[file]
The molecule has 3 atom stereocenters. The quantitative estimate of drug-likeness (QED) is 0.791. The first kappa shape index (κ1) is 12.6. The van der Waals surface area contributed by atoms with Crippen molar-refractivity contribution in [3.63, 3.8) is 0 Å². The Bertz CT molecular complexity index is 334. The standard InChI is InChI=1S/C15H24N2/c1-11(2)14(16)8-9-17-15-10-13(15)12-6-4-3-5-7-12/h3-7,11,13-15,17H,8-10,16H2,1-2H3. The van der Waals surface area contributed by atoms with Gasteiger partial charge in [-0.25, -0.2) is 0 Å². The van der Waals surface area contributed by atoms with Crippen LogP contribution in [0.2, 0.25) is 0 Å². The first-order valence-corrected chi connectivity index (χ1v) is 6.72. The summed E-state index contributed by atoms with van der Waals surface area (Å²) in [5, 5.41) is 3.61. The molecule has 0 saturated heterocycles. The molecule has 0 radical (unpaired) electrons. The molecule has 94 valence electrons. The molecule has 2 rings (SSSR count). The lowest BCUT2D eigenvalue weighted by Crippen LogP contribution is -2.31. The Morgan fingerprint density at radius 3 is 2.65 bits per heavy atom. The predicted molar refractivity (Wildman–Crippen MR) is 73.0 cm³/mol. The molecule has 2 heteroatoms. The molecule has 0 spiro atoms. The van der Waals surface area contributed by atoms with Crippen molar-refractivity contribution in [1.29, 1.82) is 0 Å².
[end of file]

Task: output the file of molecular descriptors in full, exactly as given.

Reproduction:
The molecule has 3 atom stereocenters. The quantitative estimate of drug-likeness (QED) is 0.791. The first kappa shape index (κ1) is 12.6. The van der Waals surface area contributed by atoms with Crippen molar-refractivity contribution in [3.63, 3.8) is 0 Å². The Bertz CT molecular complexity index is 334. The standard InChI is InChI=1S/C15H24N2/c1-11(2)14(16)8-9-17-15-10-13(15)12-6-4-3-5-7-12/h3-7,11,13-15,17H,8-10,16H2,1-2H3. The van der Waals surface area contributed by atoms with Gasteiger partial charge in [-0.25, -0.2) is 0 Å². The van der Waals surface area contributed by atoms with Crippen LogP contribution in [0.2, 0.25) is 0 Å². The first-order valence-corrected chi connectivity index (χ1v) is 6.72. The summed E-state index contributed by atoms with van der Waals surface area (Å²) in [5, 5.41) is 3.61. The molecule has 0 saturated heterocycles. The molecule has 0 radical (unpaired) electrons. The molecule has 94 valence electrons. The molecule has 2 rings (SSSR count). The lowest BCUT2D eigenvalue weighted by Crippen LogP contribution is -2.31. The Morgan fingerprint density at radius 3 is 2.65 bits per heavy atom. The predicted molar refractivity (Wildman–Crippen MR) is 73.0 cm³/mol. The molecule has 2 heteroatoms. The molecule has 0 spiro atoms. The van der Waals surface area contributed by atoms with Crippen molar-refractivity contribution in [1.29, 1.82) is 0 Å².